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Shelley was kind enough to lend us her sweater for a little while, so if you hurry in, you might catch it hanging on the wall.

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Here’s another amazing piece knit in Isager Spinni: Annmarie’s “Rock Island.” She made this during a recent lace class here at the shop, and we were all blown away by how carefully she knit and blocked it. Well done, Annmarie!

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Speaking of classes, this shawl is the subject of an upcoming crochet class. Katherine crocheted her “Transposition” with Isager Alpaca 2, a soft and fuzzy blend of merino and alpaca.

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Join her class to learn the basics of triangular shawl construction, crochet pattern- and chart-reading, shell stitches, and blocking. Head to our Classes page to read all about it and sign up!

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Sandra came in the other day to pick up some yarn she ordered at our recent Isager Yarn Tasting, and tucked in her bag was her “Stole,” knit in Isager Alpaca 2. She made an abbreviated version, in just 5 colors, but it’s the perfect size for carrying about in case of chilly air-conditioning.

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Thanks to these knitters and crocheters for sharing their work with us, and for starting their projects here at the Hillsborough Yarn Shop! We look forward to seeing your newest creations, and watching your ideas come to life on your needles.

Shibui Sample of the Month: Stole 2.0 colorways.

Our September Shibui Sample of the Month is on display at the shop til September 30th, and we’re offering the Shibui yarns for this project at 10% off throughout the month!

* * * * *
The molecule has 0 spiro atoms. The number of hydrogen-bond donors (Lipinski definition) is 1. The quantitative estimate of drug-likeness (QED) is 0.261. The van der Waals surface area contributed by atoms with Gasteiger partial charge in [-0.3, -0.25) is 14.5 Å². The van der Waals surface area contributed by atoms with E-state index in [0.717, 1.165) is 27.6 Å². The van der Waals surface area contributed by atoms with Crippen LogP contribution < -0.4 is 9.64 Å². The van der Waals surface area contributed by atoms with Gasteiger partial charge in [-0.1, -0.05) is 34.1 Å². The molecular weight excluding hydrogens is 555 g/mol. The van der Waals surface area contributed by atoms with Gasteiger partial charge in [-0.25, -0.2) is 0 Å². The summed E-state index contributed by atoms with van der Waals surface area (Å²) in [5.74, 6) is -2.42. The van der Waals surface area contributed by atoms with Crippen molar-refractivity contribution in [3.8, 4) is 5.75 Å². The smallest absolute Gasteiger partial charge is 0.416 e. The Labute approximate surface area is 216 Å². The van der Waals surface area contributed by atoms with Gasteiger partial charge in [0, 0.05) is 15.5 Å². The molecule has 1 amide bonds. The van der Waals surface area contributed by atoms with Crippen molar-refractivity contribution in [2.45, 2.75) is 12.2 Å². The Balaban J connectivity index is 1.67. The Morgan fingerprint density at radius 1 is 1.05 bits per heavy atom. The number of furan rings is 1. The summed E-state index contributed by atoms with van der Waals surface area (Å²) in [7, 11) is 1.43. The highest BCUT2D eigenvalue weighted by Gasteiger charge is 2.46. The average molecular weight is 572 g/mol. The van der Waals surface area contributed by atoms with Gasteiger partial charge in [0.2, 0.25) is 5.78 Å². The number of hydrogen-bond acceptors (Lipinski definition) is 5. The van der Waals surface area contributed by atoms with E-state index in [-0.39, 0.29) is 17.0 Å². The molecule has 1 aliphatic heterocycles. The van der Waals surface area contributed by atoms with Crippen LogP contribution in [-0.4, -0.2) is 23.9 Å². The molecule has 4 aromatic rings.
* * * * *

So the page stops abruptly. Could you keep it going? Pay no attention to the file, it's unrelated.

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Theresa Gaffey’s “Stole 2.0” looks great in these cool neutrals with a pop of “Pollen,” but there are so many more options as far as colors are concerned; when this garment arrived, I went straight to our Shibui yarns to play matchmaker.

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Above is a warmer take on the same color strategy, with a gradient of neutrals in Pebble (“Ivory,” “Sidewalk,” and “Caffeine”) and a bright pop of Silk Cloud in “Brownstone.” That pop could easily be a golden yellow, deep purple, or clear blue, or any bright shade you might favor. We have Silk Cloud in oodles of colors!

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This next colorway is cool and watery, with Pebble in “Fjord,” “Canal,” and “Suit,” outlined by Silk Cloud in “Fog.”

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This one is bold and bright, with a higher contrast edging: Pebble in “Clay,” “Poppy,” and “Bordeaux,” and Silk Cloud in “Tar.”

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Here’s a more colorful selection: Pebble in “Pollen,” “Graphite,” and “Velvet,” trimmed in Silk Cloud “Caffeine.”

Come by the shop to play the color game yourself, and make our Shibui Sample of the Month your very next project!

Shibui Sample of the Month: Stole 2.0

September is here, and with it, a new Shibui Sample of the Month! We offer a 10% discount on Shibui yarns purchased for our featured sample til the end of the month.

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Our current Shibui Sample of the Month is “Stole 2.0,” by Theresa Gaffey.